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Atlantic Coast Pipeline Ready to Submit Alternative Route to Address USFS Concerns
Officials with Atlantic Coast Pipeline LLC (ACP) said Friday that they have developed an alternative route through the Monongahela and George Washington national forests in Virginia and West Virginia after their previous route was rejected by the U.S. Forest Service (USFS).
The 1.5 Bcf/d, 550-mile ACP would start in Harrison County, WV, and carry Marcellus and Utica shale gas into Virginia and North Carolina, traveling through the national forests along the Virginia/West Virginia border.
Last month, in a letter to FERC, USFS rejected ACP’s special use permit application to cross the Monongahela and George Washington forests, citing potential impacts to several protected species and their habitats (see Daily GPI, Jan. 22).
The decision from USFS did not come as a complete surprise, as the agency had previously communicated their concerns about ACP’s proposed route (see Daily GPI, Aug. 5, 2015; Dec. 16, 2015).
On Friday, ACP said it “has worked with the U.S. Forest Service over the last several months to find an alternative route that avoids sensitive areas” in the two national forests. “As a result of these extensive consultations, next week Atlantic will formally adopt an alternative route that we believe will meet the Forest Service’s requirements and provide a viable path forward for the project. Finding a viable route through the national forests is an important milestone for the project and would allow the Federal Energy Regulatory Commission to continue its environmental review.”
The alternative route will avoid Cheat Mountain and Shenandoah Mountain to limit impact on certain species living in those areas, ACP said, bringing total mileage through the national forests down from 28.8 miles to 18.5.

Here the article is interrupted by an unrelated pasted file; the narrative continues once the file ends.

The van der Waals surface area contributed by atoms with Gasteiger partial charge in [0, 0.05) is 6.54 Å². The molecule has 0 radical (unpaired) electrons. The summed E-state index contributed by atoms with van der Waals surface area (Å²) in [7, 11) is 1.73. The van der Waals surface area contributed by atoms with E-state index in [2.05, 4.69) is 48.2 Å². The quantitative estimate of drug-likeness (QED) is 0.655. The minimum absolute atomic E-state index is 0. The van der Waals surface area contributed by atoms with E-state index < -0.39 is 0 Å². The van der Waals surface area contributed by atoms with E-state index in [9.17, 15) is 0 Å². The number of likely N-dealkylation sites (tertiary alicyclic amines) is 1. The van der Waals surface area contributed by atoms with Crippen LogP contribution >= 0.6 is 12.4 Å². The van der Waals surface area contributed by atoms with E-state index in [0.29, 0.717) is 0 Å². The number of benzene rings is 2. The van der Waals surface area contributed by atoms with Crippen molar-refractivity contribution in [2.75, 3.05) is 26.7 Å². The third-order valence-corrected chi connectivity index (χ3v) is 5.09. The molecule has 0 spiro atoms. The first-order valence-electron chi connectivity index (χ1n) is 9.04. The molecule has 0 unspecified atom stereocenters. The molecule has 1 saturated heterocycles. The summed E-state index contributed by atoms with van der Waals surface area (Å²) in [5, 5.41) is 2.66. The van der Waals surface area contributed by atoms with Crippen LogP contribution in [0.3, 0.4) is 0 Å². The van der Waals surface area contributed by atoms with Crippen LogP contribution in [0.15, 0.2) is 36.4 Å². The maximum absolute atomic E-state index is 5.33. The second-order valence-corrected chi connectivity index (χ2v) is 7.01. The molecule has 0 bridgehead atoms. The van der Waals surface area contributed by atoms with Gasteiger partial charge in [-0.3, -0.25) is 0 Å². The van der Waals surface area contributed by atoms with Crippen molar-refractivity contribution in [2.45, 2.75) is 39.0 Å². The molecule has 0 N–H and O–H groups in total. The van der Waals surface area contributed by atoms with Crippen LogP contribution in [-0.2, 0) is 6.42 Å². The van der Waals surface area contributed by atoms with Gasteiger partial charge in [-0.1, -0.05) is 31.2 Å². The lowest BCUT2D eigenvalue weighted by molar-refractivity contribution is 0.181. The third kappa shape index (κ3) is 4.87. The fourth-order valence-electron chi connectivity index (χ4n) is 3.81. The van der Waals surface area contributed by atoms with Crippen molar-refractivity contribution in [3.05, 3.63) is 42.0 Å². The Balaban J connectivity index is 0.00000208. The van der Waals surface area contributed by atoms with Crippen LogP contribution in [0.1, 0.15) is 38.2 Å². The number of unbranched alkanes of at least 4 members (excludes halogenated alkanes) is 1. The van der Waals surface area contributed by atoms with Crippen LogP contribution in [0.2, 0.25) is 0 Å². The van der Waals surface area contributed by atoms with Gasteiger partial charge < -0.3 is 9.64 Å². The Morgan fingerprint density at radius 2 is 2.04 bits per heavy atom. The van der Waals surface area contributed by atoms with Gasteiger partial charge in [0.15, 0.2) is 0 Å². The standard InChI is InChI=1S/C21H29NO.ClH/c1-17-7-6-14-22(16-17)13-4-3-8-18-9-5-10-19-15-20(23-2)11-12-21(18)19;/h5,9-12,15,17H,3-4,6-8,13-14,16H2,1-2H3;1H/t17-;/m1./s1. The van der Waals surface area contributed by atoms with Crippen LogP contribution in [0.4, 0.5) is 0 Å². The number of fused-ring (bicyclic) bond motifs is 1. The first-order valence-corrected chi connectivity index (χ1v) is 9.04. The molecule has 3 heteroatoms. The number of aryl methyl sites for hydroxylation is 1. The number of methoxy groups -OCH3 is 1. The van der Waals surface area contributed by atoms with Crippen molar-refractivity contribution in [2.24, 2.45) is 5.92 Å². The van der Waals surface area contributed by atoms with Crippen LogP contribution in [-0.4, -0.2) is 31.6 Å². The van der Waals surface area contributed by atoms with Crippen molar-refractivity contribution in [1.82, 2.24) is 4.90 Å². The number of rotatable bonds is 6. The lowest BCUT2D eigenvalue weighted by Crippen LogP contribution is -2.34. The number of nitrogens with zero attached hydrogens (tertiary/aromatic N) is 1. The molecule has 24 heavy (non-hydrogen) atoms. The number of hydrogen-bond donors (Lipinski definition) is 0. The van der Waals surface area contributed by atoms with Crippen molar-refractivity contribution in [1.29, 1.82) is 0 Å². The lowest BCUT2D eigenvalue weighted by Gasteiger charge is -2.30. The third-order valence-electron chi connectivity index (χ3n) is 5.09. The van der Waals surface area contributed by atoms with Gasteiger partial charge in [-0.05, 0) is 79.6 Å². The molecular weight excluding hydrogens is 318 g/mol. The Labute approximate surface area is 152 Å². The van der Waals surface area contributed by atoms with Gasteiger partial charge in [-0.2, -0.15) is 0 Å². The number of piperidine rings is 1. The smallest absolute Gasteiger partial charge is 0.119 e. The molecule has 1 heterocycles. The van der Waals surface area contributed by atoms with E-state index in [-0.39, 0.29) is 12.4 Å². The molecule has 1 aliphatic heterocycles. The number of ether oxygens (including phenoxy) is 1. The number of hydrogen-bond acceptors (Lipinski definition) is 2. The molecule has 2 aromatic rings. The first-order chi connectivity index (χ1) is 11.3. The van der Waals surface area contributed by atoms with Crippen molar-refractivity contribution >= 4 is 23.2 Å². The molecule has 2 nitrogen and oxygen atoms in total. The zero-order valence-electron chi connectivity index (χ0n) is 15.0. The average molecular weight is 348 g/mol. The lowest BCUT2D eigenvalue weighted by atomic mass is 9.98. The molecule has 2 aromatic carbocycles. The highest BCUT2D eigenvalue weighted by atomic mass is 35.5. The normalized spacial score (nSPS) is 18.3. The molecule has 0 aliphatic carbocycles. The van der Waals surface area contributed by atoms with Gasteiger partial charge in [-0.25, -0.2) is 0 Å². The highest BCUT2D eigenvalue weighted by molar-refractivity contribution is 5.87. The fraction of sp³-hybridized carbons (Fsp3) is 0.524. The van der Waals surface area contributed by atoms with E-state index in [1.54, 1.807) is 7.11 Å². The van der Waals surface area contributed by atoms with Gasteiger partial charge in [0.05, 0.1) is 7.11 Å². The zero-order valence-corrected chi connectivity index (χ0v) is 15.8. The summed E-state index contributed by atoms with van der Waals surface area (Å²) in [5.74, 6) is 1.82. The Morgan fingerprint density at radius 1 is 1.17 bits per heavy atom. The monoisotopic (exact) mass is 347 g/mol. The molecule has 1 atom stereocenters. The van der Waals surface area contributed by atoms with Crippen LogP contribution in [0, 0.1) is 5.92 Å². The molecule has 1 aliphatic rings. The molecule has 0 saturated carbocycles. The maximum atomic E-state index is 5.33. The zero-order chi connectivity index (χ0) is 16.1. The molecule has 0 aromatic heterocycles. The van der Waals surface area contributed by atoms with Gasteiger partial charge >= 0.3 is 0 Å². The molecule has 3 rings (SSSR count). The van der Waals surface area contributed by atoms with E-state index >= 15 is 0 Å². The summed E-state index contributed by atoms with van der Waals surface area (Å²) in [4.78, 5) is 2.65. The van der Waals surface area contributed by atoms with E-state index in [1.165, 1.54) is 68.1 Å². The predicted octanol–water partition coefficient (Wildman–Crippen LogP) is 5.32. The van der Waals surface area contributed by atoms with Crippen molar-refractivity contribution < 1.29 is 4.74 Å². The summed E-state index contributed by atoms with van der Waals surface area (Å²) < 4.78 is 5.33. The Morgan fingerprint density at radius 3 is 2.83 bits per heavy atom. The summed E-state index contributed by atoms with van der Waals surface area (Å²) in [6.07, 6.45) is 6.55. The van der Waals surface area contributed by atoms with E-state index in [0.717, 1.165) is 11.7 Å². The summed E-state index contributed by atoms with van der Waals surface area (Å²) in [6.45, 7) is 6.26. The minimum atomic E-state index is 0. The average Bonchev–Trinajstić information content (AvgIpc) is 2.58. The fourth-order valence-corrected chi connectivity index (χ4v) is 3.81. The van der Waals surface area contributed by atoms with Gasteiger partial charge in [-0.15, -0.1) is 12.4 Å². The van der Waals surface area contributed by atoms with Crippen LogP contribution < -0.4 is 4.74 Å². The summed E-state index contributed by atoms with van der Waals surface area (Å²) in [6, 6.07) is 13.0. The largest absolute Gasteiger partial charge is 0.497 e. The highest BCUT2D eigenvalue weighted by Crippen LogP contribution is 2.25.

ACP spokesman Aaron Ruby told NGI Friday that the decision to avoid these two areas is designed to address “specific requests” from USFS to avoid impacting the Cow Knob salamander, the Cheat Mountain salamander, the West Virginia northern flying squirrel and related habitat.
“Ultimately, the Forest Service has the permitting authority for crossing the national forests,” Ruby said. ACP has been communicating with USFS in an effort to understand “exactly what their requirements are so that we can develop a route that meets those requirements.”
Roughly 249 new landowners in Randolph and Pocahontas counties, WV, and Highland, Bath and Augusta counties, VA, will be impacted by the alternative route. Affected landowners are being contacted to request permission to survey.
ACP has been working through a number of court cases in Virginia to secure authority to survey for the pipeline’s route in instances where landowners have refused access. Amid opposition to the ACP and the Mountain Valley Pipeline, which would also cross through Virginia, a 2004 Virginia state law that allows natural gas companies to survey on private property without the owner’s permission has come under scrutiny (see Daily GPI, Feb. 4).
ACP will submit a preliminary analysis of the alternative route to FERC next week and conduct a series of public informational meetings along the route in March.
The current timetable for the ACP, which filed with FERC in September (see Daily GPI, Sept. 18, 2015), is not expected to change as a result of the USFS rejection of its previous route. The pipeline is targeting an in-service date in 4Q2018.
ACP is a joint venture of Dominion, Duke Energy, Piedmont Natural Gas and AGL Resources.
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